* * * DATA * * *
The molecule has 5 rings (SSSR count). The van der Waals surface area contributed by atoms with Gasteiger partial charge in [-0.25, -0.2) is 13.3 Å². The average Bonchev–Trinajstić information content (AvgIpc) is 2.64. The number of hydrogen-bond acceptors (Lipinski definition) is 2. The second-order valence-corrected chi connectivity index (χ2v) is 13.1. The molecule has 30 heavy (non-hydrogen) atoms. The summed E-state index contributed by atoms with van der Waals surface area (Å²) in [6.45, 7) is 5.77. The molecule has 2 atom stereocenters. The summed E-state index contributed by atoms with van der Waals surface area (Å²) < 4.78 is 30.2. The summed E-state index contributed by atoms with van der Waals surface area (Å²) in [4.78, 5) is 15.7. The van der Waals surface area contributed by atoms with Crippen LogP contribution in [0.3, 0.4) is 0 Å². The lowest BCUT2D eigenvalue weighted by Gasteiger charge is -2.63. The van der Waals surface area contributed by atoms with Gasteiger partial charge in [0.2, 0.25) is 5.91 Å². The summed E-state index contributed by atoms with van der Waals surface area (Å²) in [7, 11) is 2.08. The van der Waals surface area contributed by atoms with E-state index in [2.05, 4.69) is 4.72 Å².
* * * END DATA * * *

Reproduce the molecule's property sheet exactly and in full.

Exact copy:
The molecule has 5 rings (SSSR count). The van der Waals surface area contributed by atoms with Gasteiger partial charge in [-0.25, -0.2) is 13.3 Å². The average Bonchev–Trinajstić information content (AvgIpc) is 2.64. The number of hydrogen-bond acceptors (Lipinski definition) is 2. The second-order valence-corrected chi connectivity index (χ2v) is 13.1. The molecule has 30 heavy (non-hydrogen) atoms. The summed E-state index contributed by atoms with van der Waals surface area (Å²) in [6.45, 7) is 5.77. The molecule has 2 atom stereocenters. The summed E-state index contributed by atoms with van der Waals surface area (Å²) < 4.78 is 30.2. The summed E-state index contributed by atoms with van der Waals surface area (Å²) in [4.78, 5) is 15.7. The van der Waals surface area contributed by atoms with Crippen LogP contribution in [0.3, 0.4) is 0 Å². The lowest BCUT2D eigenvalue weighted by Gasteiger charge is -2.63. The van der Waals surface area contributed by atoms with Gasteiger partial charge in [0.2, 0.25) is 5.91 Å². The summed E-state index contributed by atoms with van der Waals surface area (Å²) in [7, 11) is 2.08. The van der Waals surface area contributed by atoms with E-state index in [2.05, 4.69) is 4.72 Å².